This week will be busy! Jim and I hustled to put the finishing touches on the walk-in cooler, which will be in use this week for the first time this year; The sweet potato slips are coming in on June 1st and will get planted PRONTO; We are planting a slue of other plants including wintersquash, watermelon, more tomatoes, and flowers; I am super busy watching birds ; And we are getting ready for our first markets with items- checking inventory and set ups.
Once the season gets rolling, there are a lot of ongoing tasks that are essentially never completed and weeding is one of them. Before our arrival, the fields here had been left to the wild for the last three years, which led to an established plant population, among others. Every year, these plants grew here, they worked hard to replicate themselves, producing seed and spreading rhizomes and roots. Every seed they drop (and a single plant can drop thousands) adds to the WEED SEED BANK and can remain viable in the soil for many many years. Because of this, our inaugural year is going to be one our most challenging weed years ever! We have to tame this weed mustang and it won't be easy. Some of the most prevalent weeds include Silene latiolia - White Campion, Articum lappa - Burdock, Rumex crispus - Curly Dock, and the dreaded Cirsium arvense - Canada thistle. We also enjoy goldenrod and aster species, the beautiful bull thistle, yarrow, and lots of different grasses.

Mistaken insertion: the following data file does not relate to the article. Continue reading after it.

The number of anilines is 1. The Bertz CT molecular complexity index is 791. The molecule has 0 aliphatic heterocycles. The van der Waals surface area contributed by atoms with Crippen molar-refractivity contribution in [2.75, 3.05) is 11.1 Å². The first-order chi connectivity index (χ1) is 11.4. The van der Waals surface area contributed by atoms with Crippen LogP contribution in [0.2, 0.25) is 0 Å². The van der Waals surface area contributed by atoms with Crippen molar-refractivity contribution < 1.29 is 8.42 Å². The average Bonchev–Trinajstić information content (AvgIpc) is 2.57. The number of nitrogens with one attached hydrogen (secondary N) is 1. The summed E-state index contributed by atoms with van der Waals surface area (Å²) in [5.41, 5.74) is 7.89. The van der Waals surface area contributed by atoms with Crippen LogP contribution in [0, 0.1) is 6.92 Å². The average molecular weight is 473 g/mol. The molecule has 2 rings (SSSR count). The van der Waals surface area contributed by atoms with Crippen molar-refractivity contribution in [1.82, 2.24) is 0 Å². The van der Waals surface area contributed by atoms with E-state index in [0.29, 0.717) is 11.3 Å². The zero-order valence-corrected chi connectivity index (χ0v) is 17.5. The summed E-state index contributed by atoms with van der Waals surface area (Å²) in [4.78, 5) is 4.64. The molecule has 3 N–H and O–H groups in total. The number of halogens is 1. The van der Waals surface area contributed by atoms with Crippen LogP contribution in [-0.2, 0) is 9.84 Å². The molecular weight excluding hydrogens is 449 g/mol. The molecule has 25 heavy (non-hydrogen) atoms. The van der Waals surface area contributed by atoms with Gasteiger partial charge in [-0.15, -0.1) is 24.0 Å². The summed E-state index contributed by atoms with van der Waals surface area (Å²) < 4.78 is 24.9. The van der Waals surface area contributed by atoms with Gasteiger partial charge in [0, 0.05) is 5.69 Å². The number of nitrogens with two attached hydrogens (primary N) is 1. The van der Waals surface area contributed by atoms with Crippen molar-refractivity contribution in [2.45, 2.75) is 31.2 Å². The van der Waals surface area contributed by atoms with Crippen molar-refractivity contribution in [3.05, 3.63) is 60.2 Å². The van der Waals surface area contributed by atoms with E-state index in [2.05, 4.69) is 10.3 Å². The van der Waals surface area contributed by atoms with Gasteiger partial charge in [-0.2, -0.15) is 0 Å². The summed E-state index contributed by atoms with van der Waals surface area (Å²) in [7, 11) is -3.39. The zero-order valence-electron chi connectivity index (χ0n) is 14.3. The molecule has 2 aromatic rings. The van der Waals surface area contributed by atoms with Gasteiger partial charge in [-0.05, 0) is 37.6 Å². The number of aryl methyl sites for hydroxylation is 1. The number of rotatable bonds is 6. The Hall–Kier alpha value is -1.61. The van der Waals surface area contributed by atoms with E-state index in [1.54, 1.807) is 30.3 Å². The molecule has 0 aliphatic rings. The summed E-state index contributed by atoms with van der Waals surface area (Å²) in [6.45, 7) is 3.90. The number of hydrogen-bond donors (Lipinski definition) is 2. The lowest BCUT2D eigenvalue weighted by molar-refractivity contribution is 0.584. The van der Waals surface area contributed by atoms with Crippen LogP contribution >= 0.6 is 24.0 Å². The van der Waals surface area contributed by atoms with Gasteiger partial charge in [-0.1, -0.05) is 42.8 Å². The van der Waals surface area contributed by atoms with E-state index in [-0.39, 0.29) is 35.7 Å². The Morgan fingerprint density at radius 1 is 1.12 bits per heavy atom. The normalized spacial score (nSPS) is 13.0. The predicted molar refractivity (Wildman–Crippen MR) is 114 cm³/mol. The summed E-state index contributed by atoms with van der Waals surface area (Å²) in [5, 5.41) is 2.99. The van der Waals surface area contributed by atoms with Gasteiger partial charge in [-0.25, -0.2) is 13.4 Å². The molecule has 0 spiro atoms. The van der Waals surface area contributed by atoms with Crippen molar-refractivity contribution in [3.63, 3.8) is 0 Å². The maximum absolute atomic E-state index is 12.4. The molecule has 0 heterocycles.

Why is a weed bad? It competes with our plants of choice for nutrients, light, and water and can harbor pests and plant diseases. Not all non-crop plants are bad. Having a diversity of plants growing can serve to protect against disease and pest problems by preventing the rampant success of one by supporting many, which is why our long term plan involves cultivating wild spaces for native plants and creatures on our farm. Despite this, we don't like non-crop plants in our crop beds and they must be removed!
In previous years, we did almost all of our weeding by hand. We also demanded our crops tolerate some weed competition. This year, we are able to cover the broad strokes with our Farmall 140, which cultivates between the rows of plants in the bed. We then go through and clean it up with hand tools and fingers. We also use the scuffle hoe (aka stirrup hoe, hula hoe) to get close to plants while we remain standing. These tools are a welcome respite. They make weeding fly by, when before, it crawled along with us up and down the aisles between the beds.
There are several aspects to managing weeds on an organic farm. From the short term perspective, the goal is to boot them out before they damage and compete with our crops. The long term perspective is what gives me hope. If we can deplete the seed bank- germinate weeds seeds and kill all the plants before they set more seed, we are effectively reducing our weed problem. We have lots of tools available to do this: cover crops that will out compete the weeds, tractor cultivation, flame weeding, remaining vigilant about possible weed seed sources such as compost and mulch, and stale bedding to name a few.
Even as the years go by, and we (hopefully) reduce the weed seed bank, weeding will continue to be a never ending battle. Let us just hope that this year, we take it down at least one notch.
See you at markets!
Helen, Jim, and the Lake Divide Team!
Fresh from the field in limited supply!
*We send this email out before harvest, and although we do our very best to make accurate predictions, crops and quantities found at market may vary.